The next issue I have is how the author keeps using the term Cilantro Powder. Cilantro refers to the leaves of the Coriander Plant. Indian heavily use Cilantro(dhunya) leaves fresh, when they cook with coriander powder it is from the coriander (dhunya) seeds. Though they come from the same plant the flavors are so diverse so they cannot be used interchangeably.
Other language problems is there is no glossary. Many of these ingredients would be best purchased at an Indian grocery store. Therefore knowing there are several yellow lentils (moong, channa ki dal, etc) Red lentil is masoor, etc..these should be mentioned. Spice ingredients would also be good to know i.e. fennel (saunf), coriander (dhunya), cumin (zeera), etc.
Going through the recipes a few thoughts popped up.. To make it easier I'l just list the issues.
1. Fruit Salad- most Indians I know do not like fruit and yogurt together. The desert should be Fruit Cream which is made of Fruit and Cream.
2. Maatar Paneer - what to serve the maatar paneer with is not mentioned. Paneer is Indian Cheese and can be made at home by boiling milk and adding vinegar or lemon juice and straining. This is not mentioned. The photo of maatar paneer is used with nonfried paneer, yet it is not mentioned that to save fat calories you can use the the paneer kuchcha (raw) or fried. Actually the raw paneer can be eaten plain with salt and pepper.
3 Dal Makhani - no channa ki dal is used and this is the dal that adds some creaminess to the "gravy". Ratio of kidney beans (rajma) is too high, it should just add a texture. A good Dal Makhani is like a good chili, a long simmer, makes a much better dal.
4. Chapati - saying to reach the right consistency is a cheat. it should be slightly soft without being sticky. The dough should rest minimum 30 minutes an hour or more is better.
5. brown Sugar Cardamom Rolls - Cream Cheese has just started coming to India. this recipe is in no way Indian.
6. Chai - steep tea and spices in water only. Only add the milk just before serving.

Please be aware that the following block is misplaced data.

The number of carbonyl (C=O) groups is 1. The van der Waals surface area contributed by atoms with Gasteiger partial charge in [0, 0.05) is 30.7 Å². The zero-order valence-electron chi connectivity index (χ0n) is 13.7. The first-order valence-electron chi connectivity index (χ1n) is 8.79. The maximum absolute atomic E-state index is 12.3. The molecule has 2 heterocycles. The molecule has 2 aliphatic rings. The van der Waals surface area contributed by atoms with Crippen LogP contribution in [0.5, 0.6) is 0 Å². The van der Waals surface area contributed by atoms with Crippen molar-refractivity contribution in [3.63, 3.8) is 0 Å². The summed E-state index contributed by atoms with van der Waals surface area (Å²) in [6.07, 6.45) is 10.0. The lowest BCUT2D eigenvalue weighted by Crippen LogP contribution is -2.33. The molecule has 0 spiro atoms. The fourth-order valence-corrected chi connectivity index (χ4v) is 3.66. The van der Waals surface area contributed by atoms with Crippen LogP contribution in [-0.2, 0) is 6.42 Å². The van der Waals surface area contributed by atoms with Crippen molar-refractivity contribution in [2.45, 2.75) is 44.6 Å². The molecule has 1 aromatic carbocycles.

7. Tandoori Chicken. This is in regards to "Curd". First of all curd and yogurt as terms are interchangeable. One might need a dry curd where the yogurt is hung from a cheese cloth to remove extra "water". In addition if you take boiling milk and mix with curd starter (yogurt) vinegar or lemon juice you will get paneer, not "curd".
8. Red Velvet Cake, just doesn't belong here. The most popular cakes in India are the cream ones ie. Black Forest, Pineapple Cream
9. Ice Cream Brillianr Coffee.- This is known as cold coffee and is made in almost every house.. Milk of your choice (most houses use skim now), Ice, Instant Coffee powder, Icing (powdered) sugar, (vanilla extract optional). Put all items in a blender(preferably) or shaker if necessary. Blend until powders are mixed thoroughly. This will produce a foam of it's own and therefore whipped cream is not necessary. If blended just pour into glass. If shaken strain into a glass.
1, If you are going to have a multiregional Indian cookbook you need the following recipes.
a. Garam Masala, Paneer, Green Chutney, Coconut Chutney, Kachumber Salad. Raita (basic then show options), rice recipe (both plain and a pulao or biryani)
2. Separate the Book into chapters, either for course or region. somewhere have proper combinations for a full meal.
3. Add a Glossary
4. Have some real Indian deserts. Carrot Halwa is fantastic, Dal Halwa, Barfi (there are cheater versions made from sweetened condensed milk that work well). Or if you insist on a cake do the Pineapple cream or black forest which are two cakes that are found in every bakery here.